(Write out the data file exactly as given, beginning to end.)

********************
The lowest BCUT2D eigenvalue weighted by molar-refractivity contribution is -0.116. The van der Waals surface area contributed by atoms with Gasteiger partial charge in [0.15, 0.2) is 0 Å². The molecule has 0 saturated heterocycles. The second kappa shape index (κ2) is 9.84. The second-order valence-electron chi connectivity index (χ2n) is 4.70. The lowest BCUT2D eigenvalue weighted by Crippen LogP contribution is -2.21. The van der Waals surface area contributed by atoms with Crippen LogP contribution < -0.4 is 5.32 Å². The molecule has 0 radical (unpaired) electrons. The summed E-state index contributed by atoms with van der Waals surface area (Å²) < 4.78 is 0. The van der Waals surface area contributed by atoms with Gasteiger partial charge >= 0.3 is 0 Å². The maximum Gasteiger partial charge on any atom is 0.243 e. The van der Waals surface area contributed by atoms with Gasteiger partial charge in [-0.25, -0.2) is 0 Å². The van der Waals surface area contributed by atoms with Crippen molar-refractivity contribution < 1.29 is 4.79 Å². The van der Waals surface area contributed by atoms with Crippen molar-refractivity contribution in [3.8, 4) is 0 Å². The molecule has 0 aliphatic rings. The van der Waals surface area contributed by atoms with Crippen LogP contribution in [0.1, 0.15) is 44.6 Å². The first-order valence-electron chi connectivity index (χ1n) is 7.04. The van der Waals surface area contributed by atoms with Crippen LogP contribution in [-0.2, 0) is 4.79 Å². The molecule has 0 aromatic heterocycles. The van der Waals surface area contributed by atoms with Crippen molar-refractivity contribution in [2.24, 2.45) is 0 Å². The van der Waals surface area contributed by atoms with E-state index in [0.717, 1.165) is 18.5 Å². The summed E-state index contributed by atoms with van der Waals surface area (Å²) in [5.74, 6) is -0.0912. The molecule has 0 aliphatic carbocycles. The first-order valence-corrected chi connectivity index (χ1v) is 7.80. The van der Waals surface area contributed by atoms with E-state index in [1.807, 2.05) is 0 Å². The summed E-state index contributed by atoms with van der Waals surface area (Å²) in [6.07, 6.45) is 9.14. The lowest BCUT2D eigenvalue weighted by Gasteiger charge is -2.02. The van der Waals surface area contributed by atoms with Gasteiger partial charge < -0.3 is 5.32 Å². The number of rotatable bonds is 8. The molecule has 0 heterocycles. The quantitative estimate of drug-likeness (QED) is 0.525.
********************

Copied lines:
The lowest BCUT2D eigenvalue weighted by molar-refractivity contribution is -0.116. The van der Waals surface area contributed by atoms with Gasteiger partial charge in [0.15, 0.2) is 0 Å². The molecule has 0 saturated heterocycles. The second kappa shape index (κ2) is 9.84. The second-order valence-electron chi connectivity index (χ2n) is 4.70. The lowest BCUT2D eigenvalue weighted by Crippen LogP contribution is -2.21. The van der Waals surface area contributed by atoms with Crippen LogP contribution < -0.4 is 5.32 Å². The molecule has 0 radical (unpaired) electrons. The summed E-state index contributed by atoms with van der Waals surface area (Å²) < 4.78 is 0. The van der Waals surface area contributed by atoms with Gasteiger partial charge >= 0.3 is 0 Å². The maximum Gasteiger partial charge on any atom is 0.243 e. The van der Waals surface area contributed by atoms with Gasteiger partial charge in [-0.25, -0.2) is 0 Å². The van der Waals surface area contributed by atoms with Crippen molar-refractivity contribution < 1.29 is 4.79 Å². The van der Waals surface area contributed by atoms with Crippen molar-refractivity contribution in [3.8, 4) is 0 Å². The molecule has 0 aliphatic rings. The van der Waals surface area contributed by atoms with Crippen LogP contribution in [0.1, 0.15) is 44.6 Å². The first-order valence-electron chi connectivity index (χ1n) is 7.04. The van der Waals surface area contributed by atoms with Crippen LogP contribution in [-0.2, 0) is 4.79 Å². The molecule has 0 aromatic heterocycles. The van der Waals surface area contributed by atoms with Crippen molar-refractivity contribution in [2.24, 2.45) is 0 Å². The van der Waals surface area contributed by atoms with E-state index in [0.717, 1.165) is 18.5 Å². The summed E-state index contributed by atoms with van der Waals surface area (Å²) in [5.74, 6) is -0.0912. The molecule has 0 aliphatic carbocycles. The first-order valence-corrected chi connectivity index (χ1v) is 7.80. The van der Waals surface area contributed by atoms with E-state index in [1.807, 2.05) is 0 Å². The summed E-state index contributed by atoms with van der Waals surface area (Å²) in [6.07, 6.45) is 9.14. The lowest BCUT2D eigenvalue weighted by Gasteiger charge is -2.02. The van der Waals surface area contributed by atoms with Gasteiger partial charge < -0.3 is 5.32 Å². The number of rotatable bonds is 8. The molecule has 0 heterocycles. The quantitative estimate of drug-likeness (QED) is 0.525.